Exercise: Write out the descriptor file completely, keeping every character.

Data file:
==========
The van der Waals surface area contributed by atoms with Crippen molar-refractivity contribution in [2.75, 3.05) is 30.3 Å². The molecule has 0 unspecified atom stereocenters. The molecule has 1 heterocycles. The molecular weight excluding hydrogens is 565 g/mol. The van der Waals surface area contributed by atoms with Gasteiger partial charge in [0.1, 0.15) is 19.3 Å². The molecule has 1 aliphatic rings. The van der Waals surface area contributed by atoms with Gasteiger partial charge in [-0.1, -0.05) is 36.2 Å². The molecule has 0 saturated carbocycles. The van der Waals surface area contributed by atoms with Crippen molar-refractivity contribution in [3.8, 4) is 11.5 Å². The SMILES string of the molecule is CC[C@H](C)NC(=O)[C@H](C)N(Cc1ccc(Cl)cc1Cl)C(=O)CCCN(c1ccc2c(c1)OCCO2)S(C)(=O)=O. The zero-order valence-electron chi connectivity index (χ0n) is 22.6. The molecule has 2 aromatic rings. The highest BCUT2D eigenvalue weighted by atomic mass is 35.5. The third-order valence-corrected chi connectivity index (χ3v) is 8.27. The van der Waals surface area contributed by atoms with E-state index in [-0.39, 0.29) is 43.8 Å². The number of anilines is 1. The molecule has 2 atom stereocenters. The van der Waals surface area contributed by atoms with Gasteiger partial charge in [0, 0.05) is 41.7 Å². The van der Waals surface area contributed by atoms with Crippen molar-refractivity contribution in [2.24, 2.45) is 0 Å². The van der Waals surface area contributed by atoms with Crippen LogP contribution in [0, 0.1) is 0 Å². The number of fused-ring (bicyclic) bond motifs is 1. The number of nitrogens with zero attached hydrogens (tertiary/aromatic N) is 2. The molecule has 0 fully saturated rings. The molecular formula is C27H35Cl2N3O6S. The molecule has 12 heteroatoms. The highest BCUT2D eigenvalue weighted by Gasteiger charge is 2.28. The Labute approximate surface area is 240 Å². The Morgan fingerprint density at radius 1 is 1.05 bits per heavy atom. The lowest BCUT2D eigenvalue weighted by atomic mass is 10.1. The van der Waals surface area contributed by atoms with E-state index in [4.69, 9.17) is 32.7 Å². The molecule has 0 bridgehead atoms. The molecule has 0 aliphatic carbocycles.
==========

The van der Waals surface area contributed by atoms with Crippen molar-refractivity contribution in [2.75, 3.05) is 30.3 Å². The molecule has 0 unspecified atom stereocenters. The molecule has 1 heterocycles. The molecular weight excluding hydrogens is 565 g/mol. The van der Waals surface area contributed by atoms with Gasteiger partial charge in [0.1, 0.15) is 19.3 Å². The molecule has 1 aliphatic rings. The van der Waals surface area contributed by atoms with Gasteiger partial charge in [-0.1, -0.05) is 36.2 Å². The molecule has 0 saturated carbocycles. The van der Waals surface area contributed by atoms with Crippen molar-refractivity contribution in [3.8, 4) is 11.5 Å². The SMILES string of the molecule is CC[C@H](C)NC(=O)[C@H](C)N(Cc1ccc(Cl)cc1Cl)C(=O)CCCN(c1ccc2c(c1)OCCO2)S(C)(=O)=O. The zero-order valence-electron chi connectivity index (χ0n) is 22.6. The molecule has 2 aromatic rings. The highest BCUT2D eigenvalue weighted by atomic mass is 35.5. The third-order valence-corrected chi connectivity index (χ3v) is 8.27. The van der Waals surface area contributed by atoms with E-state index in [-0.39, 0.29) is 43.8 Å². The number of anilines is 1. The molecule has 2 atom stereocenters. The van der Waals surface area contributed by atoms with Gasteiger partial charge in [0, 0.05) is 41.7 Å². The van der Waals surface area contributed by atoms with Crippen molar-refractivity contribution in [2.24, 2.45) is 0 Å². The van der Waals surface area contributed by atoms with Crippen LogP contribution in [0, 0.1) is 0 Å². The number of fused-ring (bicyclic) bond motifs is 1. The number of nitrogens with zero attached hydrogens (tertiary/aromatic N) is 2. The molecule has 0 fully saturated rings. The molecular formula is C27H35Cl2N3O6S. The molecule has 12 heteroatoms. The highest BCUT2D eigenvalue weighted by Gasteiger charge is 2.28. The Labute approximate surface area is 240 Å². The Morgan fingerprint density at radius 1 is 1.05 bits per heavy atom. The lowest BCUT2D eigenvalue weighted by atomic mass is 10.1. The van der Waals surface area contributed by atoms with E-state index in [4.69, 9.17) is 32.7 Å². The molecule has 0 bridgehead atoms. The molecule has 0 aliphatic carbocycles.